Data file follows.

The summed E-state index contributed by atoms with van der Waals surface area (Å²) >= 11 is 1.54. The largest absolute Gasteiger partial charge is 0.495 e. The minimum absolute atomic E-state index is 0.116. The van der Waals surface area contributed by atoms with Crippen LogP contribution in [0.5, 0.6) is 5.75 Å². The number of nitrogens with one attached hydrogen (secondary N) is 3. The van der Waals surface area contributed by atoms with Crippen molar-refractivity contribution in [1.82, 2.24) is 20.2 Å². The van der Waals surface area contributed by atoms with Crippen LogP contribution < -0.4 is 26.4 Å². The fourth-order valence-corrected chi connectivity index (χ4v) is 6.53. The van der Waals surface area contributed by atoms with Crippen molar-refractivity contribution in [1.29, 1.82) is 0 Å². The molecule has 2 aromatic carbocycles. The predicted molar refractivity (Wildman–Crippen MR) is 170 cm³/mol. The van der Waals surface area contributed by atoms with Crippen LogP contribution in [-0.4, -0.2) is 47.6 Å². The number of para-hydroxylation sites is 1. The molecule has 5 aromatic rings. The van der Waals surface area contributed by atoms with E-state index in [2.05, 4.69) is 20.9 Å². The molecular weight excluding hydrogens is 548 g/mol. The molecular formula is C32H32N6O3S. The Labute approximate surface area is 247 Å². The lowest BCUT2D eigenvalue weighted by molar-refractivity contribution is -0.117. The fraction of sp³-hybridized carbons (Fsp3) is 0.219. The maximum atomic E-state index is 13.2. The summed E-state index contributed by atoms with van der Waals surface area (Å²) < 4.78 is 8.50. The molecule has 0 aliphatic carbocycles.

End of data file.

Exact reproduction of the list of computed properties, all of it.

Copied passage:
The summed E-state index contributed by atoms with van der Waals surface area (Å²) >= 11 is 1.54. The largest absolute Gasteiger partial charge is 0.495 e. The minimum absolute atomic E-state index is 0.116. The van der Waals surface area contributed by atoms with Crippen LogP contribution in [0.5, 0.6) is 5.75 Å². The number of nitrogens with one attached hydrogen (secondary N) is 3. The van der Waals surface area contributed by atoms with Crippen molar-refractivity contribution in [1.82, 2.24) is 20.2 Å². The van der Waals surface area contributed by atoms with Crippen LogP contribution < -0.4 is 26.4 Å². The fourth-order valence-corrected chi connectivity index (χ4v) is 6.53. The van der Waals surface area contributed by atoms with Crippen molar-refractivity contribution in [1.29, 1.82) is 0 Å². The molecule has 2 aromatic carbocycles. The predicted molar refractivity (Wildman–Crippen MR) is 170 cm³/mol. The van der Waals surface area contributed by atoms with Crippen LogP contribution in [-0.4, -0.2) is 47.6 Å². The number of para-hydroxylation sites is 1. The molecule has 5 aromatic rings. The van der Waals surface area contributed by atoms with E-state index in [2.05, 4.69) is 20.9 Å². The molecular weight excluding hydrogens is 548 g/mol. The molecular formula is C32H32N6O3S. The Labute approximate surface area is 247 Å². The lowest BCUT2D eigenvalue weighted by molar-refractivity contribution is -0.117. The fraction of sp³-hybridized carbons (Fsp3) is 0.219. The maximum atomic E-state index is 13.2. The summed E-state index contributed by atoms with van der Waals surface area (Å²) < 4.78 is 8.50. The molecule has 0 aliphatic carbocycles.